Meanwhile, in a medium-sized bowl, combine all the ingredients for the Pecorino garlic butter, smashing them together with a spoon or your clean hands (what is it with all the hand smooshing in this recipe? fun project!). Form butter into a ball and set aside (no need to stick in the refrigerator).

To make the optional pesto, which uses up all your beet greens (yay!), combine all pesto ingredients in a food processor until smooth. Taste and adjust with extra salt, lemon juice, or olive oil as you like.

To serve heart beet patties, place a few warm patties on a plate, top with butter, letting it melt all over, add some of the pesto and maybe some torn beet greens as a garnish, and enjoy!

http://foodloveswriting.com/2014/02/03/heart-beet-patties-with-pecorino-garlic-butter-and-beet-greens-pesto/
Shanna Mallon

Shanna Mallon started Food Loves Writing back in 2008, as a way to remember her grandma and write about her life through food. Since then it's become a place leading her to a lifestyle of eating whole foods, a new home in Nashville and the love of her life, Tim. Follow Shanna on Twitter @foodloves, keep up with Food Loves Writing on Facebook and stay inspired with the monthly newsletter.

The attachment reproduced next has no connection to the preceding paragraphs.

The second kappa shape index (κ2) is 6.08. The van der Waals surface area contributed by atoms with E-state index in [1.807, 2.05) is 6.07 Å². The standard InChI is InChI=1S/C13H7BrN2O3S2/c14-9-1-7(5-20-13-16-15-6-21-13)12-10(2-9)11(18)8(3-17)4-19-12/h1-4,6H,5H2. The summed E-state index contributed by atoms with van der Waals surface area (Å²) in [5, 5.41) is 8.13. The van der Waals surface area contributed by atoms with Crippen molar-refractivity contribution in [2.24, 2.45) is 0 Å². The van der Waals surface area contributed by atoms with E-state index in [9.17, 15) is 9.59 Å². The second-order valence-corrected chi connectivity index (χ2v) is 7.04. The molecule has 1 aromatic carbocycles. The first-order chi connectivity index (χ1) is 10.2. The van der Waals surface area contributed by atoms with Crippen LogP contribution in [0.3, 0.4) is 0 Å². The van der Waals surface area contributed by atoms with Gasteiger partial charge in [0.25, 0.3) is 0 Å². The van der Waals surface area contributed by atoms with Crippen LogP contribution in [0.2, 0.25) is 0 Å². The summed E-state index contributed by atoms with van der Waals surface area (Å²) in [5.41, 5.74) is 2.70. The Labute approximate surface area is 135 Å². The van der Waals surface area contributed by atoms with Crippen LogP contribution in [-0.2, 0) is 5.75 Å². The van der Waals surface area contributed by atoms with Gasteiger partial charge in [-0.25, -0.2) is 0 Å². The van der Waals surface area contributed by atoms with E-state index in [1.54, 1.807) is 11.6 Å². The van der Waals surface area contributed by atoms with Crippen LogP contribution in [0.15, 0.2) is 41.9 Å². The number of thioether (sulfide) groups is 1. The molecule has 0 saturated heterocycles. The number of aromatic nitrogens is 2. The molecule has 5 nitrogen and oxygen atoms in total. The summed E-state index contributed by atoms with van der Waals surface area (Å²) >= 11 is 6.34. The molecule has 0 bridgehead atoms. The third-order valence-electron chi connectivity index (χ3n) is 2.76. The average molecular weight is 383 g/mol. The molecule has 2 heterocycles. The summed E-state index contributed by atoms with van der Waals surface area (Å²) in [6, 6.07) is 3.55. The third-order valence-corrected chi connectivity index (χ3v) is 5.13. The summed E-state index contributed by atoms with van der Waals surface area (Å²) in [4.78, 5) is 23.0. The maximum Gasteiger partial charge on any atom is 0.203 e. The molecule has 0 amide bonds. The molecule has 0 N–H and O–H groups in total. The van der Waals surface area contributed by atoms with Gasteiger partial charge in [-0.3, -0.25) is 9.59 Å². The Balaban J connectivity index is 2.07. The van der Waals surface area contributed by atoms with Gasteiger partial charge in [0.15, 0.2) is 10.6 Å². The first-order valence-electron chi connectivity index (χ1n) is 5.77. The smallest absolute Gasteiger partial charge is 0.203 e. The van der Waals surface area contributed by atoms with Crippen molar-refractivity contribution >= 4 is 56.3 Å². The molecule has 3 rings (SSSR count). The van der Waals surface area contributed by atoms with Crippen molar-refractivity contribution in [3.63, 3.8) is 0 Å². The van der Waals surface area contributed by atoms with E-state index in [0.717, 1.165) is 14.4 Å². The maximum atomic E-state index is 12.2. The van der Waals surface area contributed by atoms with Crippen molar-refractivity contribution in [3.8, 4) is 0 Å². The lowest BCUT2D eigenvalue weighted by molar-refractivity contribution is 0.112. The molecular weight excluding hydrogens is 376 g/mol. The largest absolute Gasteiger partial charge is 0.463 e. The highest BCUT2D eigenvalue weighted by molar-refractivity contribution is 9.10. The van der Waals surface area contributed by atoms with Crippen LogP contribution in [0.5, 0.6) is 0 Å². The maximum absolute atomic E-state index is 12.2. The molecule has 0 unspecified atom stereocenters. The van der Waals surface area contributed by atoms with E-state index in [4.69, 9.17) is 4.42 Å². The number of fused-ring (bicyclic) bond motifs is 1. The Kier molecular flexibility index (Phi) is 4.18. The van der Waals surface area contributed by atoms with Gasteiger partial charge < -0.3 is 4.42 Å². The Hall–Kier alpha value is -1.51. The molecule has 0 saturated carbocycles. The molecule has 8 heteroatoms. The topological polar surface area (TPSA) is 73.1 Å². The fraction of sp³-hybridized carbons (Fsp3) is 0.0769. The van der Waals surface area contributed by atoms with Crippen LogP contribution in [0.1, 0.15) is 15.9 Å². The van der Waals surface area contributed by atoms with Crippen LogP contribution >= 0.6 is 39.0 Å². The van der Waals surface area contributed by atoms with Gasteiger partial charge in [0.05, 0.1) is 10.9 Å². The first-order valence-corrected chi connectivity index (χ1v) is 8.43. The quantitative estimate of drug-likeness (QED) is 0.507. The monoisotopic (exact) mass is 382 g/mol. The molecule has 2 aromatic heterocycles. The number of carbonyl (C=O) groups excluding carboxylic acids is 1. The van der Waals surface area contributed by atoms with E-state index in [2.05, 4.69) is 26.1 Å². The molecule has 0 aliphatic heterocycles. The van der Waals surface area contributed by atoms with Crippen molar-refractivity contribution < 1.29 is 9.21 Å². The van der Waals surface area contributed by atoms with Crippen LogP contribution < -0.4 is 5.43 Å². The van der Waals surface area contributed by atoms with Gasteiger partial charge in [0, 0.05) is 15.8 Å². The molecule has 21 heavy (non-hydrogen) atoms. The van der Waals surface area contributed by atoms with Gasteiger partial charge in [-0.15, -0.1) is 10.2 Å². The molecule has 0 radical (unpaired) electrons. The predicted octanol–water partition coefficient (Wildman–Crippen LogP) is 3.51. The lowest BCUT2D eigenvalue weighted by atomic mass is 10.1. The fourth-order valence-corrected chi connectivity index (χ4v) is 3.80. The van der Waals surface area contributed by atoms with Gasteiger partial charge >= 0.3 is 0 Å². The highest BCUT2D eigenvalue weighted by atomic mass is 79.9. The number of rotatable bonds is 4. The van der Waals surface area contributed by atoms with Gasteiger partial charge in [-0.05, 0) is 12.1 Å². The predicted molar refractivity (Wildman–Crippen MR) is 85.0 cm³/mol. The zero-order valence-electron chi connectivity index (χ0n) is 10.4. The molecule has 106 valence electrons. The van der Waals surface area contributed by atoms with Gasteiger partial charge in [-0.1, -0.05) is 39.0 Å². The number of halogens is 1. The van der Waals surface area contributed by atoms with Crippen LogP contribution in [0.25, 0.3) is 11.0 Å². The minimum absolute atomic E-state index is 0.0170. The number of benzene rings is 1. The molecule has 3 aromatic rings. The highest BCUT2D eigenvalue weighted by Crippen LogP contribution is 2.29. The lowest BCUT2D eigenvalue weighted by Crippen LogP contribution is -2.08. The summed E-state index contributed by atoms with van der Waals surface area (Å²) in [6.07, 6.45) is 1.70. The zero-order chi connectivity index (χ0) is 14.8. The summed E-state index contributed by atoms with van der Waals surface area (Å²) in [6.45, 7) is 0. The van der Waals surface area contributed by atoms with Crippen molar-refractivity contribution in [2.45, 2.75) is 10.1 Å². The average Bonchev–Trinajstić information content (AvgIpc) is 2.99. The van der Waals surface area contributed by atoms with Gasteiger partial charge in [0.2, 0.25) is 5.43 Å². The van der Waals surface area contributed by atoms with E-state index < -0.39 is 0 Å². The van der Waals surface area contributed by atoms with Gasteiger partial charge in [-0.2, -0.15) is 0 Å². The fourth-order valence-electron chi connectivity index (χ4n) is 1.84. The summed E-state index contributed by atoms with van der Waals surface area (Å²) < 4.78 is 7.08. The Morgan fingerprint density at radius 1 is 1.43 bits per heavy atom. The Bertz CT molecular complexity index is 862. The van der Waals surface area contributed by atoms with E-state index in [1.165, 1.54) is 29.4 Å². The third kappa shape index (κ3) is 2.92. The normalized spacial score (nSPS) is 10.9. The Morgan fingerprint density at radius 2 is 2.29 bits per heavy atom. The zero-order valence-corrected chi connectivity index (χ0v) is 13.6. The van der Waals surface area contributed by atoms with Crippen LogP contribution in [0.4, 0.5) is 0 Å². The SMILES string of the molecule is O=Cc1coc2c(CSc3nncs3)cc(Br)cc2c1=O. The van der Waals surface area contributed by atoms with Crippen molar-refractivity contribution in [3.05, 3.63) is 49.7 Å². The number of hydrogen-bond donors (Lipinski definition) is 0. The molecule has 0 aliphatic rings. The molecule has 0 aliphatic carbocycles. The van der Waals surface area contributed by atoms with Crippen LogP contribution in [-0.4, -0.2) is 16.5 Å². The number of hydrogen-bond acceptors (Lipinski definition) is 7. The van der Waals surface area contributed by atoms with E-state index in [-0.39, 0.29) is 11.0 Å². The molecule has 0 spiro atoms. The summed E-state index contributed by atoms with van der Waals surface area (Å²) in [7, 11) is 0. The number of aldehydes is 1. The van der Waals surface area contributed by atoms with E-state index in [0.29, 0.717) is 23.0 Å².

This Post Has 24 Comments

  1. Jess

    What a wonderful feeling it must be to work on a project like the cookbook together, and I can only imagine how gratifying it is for you both to share so much professionally and personally. I’m glad that, despite the winter weather back in the U.S., you are happy, hopeful and in love! Gorgeous pictures, as always – but the colors are realy striking in this post.

    1. Shanna Mallon

      Jess, Most of the time it’s a huge blessing, although I feel obliged to tell you Tim bears the brunt of my nervous breakdowns as a result of our working arrangement, haha. : ) Thanks for your sweet words. I like imagining the weather on the other side of the world, too.

  2. felicia | Dish by Dish